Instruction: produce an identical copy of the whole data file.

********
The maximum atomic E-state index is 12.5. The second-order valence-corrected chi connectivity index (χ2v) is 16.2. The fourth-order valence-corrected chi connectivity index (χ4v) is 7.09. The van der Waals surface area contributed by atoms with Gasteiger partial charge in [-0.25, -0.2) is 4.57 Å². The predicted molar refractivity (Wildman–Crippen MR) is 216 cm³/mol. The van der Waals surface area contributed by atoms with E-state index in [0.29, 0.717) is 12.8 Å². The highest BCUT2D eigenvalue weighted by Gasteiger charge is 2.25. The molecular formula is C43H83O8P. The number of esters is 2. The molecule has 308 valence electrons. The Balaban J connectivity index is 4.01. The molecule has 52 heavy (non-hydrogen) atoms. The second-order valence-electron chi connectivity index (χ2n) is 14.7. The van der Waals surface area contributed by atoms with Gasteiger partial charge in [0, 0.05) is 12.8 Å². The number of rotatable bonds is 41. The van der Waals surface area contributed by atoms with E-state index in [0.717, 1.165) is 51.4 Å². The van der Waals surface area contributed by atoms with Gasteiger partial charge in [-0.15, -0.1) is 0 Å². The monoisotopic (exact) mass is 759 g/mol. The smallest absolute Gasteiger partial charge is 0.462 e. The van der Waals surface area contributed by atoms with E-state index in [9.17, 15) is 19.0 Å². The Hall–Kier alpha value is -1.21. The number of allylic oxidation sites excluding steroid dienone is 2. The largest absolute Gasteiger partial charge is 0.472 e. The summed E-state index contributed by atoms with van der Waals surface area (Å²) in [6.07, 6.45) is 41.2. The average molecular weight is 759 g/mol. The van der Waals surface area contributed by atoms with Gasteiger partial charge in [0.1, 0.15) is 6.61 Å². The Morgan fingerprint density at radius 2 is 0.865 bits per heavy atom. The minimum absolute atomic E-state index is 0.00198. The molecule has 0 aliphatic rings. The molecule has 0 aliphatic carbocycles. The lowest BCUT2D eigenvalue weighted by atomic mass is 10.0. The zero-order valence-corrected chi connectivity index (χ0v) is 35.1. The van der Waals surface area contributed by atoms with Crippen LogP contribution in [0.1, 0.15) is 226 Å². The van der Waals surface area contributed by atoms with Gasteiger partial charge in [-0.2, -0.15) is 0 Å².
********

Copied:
The maximum atomic E-state index is 12.5. The second-order valence-corrected chi connectivity index (χ2v) is 16.2. The fourth-order valence-corrected chi connectivity index (χ4v) is 7.09. The van der Waals surface area contributed by atoms with Gasteiger partial charge in [-0.25, -0.2) is 4.57 Å². The predicted molar refractivity (Wildman–Crippen MR) is 216 cm³/mol. The van der Waals surface area contributed by atoms with E-state index in [0.29, 0.717) is 12.8 Å². The highest BCUT2D eigenvalue weighted by Gasteiger charge is 2.25. The molecular formula is C43H83O8P. The number of esters is 2. The molecule has 308 valence electrons. The Balaban J connectivity index is 4.01. The molecule has 52 heavy (non-hydrogen) atoms. The second-order valence-electron chi connectivity index (χ2n) is 14.7. The van der Waals surface area contributed by atoms with Gasteiger partial charge in [0, 0.05) is 12.8 Å². The number of rotatable bonds is 41. The van der Waals surface area contributed by atoms with E-state index in [0.717, 1.165) is 51.4 Å². The van der Waals surface area contributed by atoms with Gasteiger partial charge in [-0.15, -0.1) is 0 Å². The monoisotopic (exact) mass is 759 g/mol. The smallest absolute Gasteiger partial charge is 0.462 e. The van der Waals surface area contributed by atoms with E-state index in [9.17, 15) is 19.0 Å². The Hall–Kier alpha value is -1.21. The number of allylic oxidation sites excluding steroid dienone is 2. The largest absolute Gasteiger partial charge is 0.472 e. The summed E-state index contributed by atoms with van der Waals surface area (Å²) in [6.07, 6.45) is 41.2. The average molecular weight is 759 g/mol. The van der Waals surface area contributed by atoms with Gasteiger partial charge in [0.1, 0.15) is 6.61 Å². The Morgan fingerprint density at radius 2 is 0.865 bits per heavy atom. The minimum absolute atomic E-state index is 0.00198. The molecule has 0 aliphatic rings. The molecule has 0 aliphatic carbocycles. The lowest BCUT2D eigenvalue weighted by atomic mass is 10.0. The zero-order valence-corrected chi connectivity index (χ0v) is 35.1. The van der Waals surface area contributed by atoms with Crippen LogP contribution in [0.1, 0.15) is 226 Å². The van der Waals surface area contributed by atoms with Gasteiger partial charge in [-0.2, -0.15) is 0 Å².